– monk
    Mar 17, 2020 at 23:48

1 Answer 1


The quoted section is implicitly assuming that the event $C = \{ \theta > 0.5 \}$ is sufficient to fully describe the parameter, and so it attains conditional independence of the observable coin flips (e.g., there may be an assumption that there is only one allowable value of $\theta$ in the biased range). Contrarily, your own analysis is saying that even if $C$ is true, there is still uncertainty parameter value, so the coin flips still give information about the underlying parameter $\theta$, and so they remain dependent. Your analysis here is more realistic, and I agree with your assertion that there would still be dependence even once you condition on $C$.

This issue has been discussed in detail in O'Neill (2009), which looks at conditional independence and marginal dependence in exchangeable sequences of random variables. You can also find some associated theorems for statistical dependence in coin-flipping in a series of papers on binomial prediction (see O'Neill and Puza 2005; O'Neill 2012; O'Neill 2015). These latter papers discuss the "gambler's fallacy", and show that ---under broad conditions--- one obtains a predictive advantage by betting on whichever outcome of the coin-flip has come up the most in the observed data (to take advantage on information about possible bias).

  • $\begingroup$ Ah, I didn't get it from your text, but looking at the first paper you cited, it seems that my edit (regarding frequentism vs Bayesianism) is precisely the issue. Would you agree? (And if so, is it worth updating your answer to make this more clear?) Thanks! $\endgroup$
    – monk
    Mar 17, 2020 at 23:56
  • $\begingroup$ Also, please see my newest edit. Does anything about the QMUL problem statement suggest to you a reason to switch from Bayesianism to frequentism, as it appears they did? $\endgroup$
    – monk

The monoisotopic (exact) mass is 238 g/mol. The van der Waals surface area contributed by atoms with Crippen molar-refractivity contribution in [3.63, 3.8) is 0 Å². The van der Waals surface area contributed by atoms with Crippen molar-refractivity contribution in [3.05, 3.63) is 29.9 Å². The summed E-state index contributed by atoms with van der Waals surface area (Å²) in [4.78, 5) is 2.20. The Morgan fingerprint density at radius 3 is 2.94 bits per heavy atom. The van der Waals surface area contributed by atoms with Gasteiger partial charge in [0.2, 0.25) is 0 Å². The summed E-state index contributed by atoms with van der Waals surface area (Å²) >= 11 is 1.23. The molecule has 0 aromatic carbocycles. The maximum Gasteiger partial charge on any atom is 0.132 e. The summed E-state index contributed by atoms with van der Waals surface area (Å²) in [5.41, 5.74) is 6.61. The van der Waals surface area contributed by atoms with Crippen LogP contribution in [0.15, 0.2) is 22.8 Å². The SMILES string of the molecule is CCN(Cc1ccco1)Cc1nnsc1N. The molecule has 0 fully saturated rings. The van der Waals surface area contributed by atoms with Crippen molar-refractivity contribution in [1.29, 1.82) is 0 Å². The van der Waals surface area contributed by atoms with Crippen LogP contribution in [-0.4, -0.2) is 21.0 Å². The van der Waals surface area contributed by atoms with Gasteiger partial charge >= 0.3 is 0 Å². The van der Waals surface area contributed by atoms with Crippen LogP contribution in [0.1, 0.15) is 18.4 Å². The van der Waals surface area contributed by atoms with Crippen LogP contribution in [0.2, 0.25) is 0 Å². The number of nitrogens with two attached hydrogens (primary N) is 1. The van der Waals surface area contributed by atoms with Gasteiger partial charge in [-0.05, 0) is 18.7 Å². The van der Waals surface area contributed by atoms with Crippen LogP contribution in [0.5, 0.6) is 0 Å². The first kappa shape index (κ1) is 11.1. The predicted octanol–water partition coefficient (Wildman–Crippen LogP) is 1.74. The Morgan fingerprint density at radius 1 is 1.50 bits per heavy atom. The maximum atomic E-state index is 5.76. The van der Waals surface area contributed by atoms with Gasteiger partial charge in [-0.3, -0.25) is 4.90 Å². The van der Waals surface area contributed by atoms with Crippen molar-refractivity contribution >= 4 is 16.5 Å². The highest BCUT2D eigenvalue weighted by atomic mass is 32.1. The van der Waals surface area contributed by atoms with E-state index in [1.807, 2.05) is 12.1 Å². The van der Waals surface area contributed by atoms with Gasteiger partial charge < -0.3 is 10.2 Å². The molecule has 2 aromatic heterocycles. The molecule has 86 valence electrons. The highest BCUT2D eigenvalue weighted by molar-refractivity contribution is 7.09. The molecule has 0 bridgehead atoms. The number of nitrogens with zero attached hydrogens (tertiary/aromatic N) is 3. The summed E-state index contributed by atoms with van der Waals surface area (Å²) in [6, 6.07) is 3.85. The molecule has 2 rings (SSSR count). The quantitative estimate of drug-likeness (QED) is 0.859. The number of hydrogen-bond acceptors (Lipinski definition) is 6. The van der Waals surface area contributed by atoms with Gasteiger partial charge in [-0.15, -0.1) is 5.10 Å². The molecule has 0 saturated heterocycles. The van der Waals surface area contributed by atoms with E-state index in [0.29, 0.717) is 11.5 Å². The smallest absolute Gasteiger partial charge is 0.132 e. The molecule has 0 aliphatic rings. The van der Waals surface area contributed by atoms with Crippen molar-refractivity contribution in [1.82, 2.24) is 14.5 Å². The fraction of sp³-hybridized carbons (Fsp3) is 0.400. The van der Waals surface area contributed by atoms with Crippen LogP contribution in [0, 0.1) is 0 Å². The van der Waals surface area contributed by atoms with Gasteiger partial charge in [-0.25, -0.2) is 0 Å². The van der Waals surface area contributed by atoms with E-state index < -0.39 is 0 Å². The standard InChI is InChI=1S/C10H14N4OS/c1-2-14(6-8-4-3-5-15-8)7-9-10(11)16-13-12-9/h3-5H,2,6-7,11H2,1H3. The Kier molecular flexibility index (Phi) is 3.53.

Mar 18, 2020 at 16:42
  • $\begingroup$ This issue is complicated, and the first linked paper sets out the situation. The classical freqentist method implicitly conditions on the parameter $\theta$ for all probability statements, so it does not make any explicit use of marginal statements about the relationship between observable values that are not conditional on the parameter. The closest we get to marginal statements are probability statements about pivotal quantities. $\endgroup$
    – Ben
    Mar 18, 2020 at 21:11
  • $\begingroup$ Thanks. Don't know if you saw my second comment. Does the QMUL problem wording indicate to you that they wanted us to switch from treating $\theta$ as a random variable to an unknown constant? $\endgroup$
    – monk
    Mar 19, 2020 at 16:30
  • $\begingroup$ Probably not --- the very fact that they distinguish between marginal and conditional independence suggests that they are using the Bayesian framework. I suspect that they are implicitly using a model where they posit a single alternative value $\theta_1 > \tfrac{1}{2}$, so that the event $C$ is equivalent to exact specification of that value. If they are assuming this then their analysis becomes correct under the Bayesian framework. (Although again, I find your specification more realistic.) $\endgroup$
    – Ben
    Mar 19, 2020 at 21:15